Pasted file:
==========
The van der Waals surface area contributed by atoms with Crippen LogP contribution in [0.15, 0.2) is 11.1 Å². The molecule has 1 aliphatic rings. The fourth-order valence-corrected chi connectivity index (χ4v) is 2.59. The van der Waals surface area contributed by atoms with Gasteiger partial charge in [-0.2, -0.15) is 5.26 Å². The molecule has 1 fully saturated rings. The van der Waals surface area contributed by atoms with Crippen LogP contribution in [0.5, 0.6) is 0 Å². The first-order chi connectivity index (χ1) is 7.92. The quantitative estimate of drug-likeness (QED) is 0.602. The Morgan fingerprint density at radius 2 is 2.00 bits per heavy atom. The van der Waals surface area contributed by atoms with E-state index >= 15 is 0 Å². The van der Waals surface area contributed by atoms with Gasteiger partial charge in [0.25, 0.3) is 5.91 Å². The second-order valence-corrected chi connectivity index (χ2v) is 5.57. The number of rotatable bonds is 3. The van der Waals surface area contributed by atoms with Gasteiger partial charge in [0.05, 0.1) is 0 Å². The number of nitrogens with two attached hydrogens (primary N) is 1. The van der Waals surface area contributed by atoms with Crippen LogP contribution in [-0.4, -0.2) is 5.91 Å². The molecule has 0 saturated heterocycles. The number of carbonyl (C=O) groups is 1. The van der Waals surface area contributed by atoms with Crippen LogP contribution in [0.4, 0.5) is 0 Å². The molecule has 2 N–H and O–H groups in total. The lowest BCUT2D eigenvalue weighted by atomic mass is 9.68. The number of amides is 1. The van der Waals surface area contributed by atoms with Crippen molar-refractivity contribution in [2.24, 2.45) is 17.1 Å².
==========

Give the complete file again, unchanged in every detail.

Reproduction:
The van der Waals surface area contributed by atoms with Crippen LogP contribution in [0.15, 0.2) is 11.1 Å². The molecule has 1 aliphatic rings. The fourth-order valence-corrected chi connectivity index (χ4v) is 2.59. The van der Waals surface area contributed by atoms with Gasteiger partial charge in [-0.2, -0.15) is 5.26 Å². The molecule has 1 fully saturated rings. The van der Waals surface area contributed by atoms with Crippen LogP contribution in [0.5, 0.6) is 0 Å². The first-order chi connectivity index (χ1) is 7.92. The quantitative estimate of drug-likeness (QED) is 0.602. The Morgan fingerprint density at radius 2 is 2.00 bits per heavy atom. The van der Waals surface area contributed by atoms with E-state index >= 15 is 0 Å². The van der Waals surface area contributed by atoms with Gasteiger partial charge in [0.25, 0.3) is 5.91 Å². The second-order valence-corrected chi connectivity index (χ2v) is 5.57. The number of rotatable bonds is 3. The van der Waals surface area contributed by atoms with Gasteiger partial charge in [0.05, 0.1) is 0 Å². The number of nitrogens with two attached hydrogens (primary N) is 1. The van der Waals surface area contributed by atoms with Crippen LogP contribution in [-0.4, -0.2) is 5.91 Å². The molecule has 0 saturated heterocycles. The number of carbonyl (C=O) groups is 1. The van der Waals surface area contributed by atoms with Crippen LogP contribution in [0.4, 0.5) is 0 Å². The molecule has 2 N–H and O–H groups in total. The lowest BCUT2D eigenvalue weighted by atomic mass is 9.68. The number of amides is 1. The van der Waals surface area contributed by atoms with Crippen molar-refractivity contribution in [2.24, 2.45) is 17.1 Å².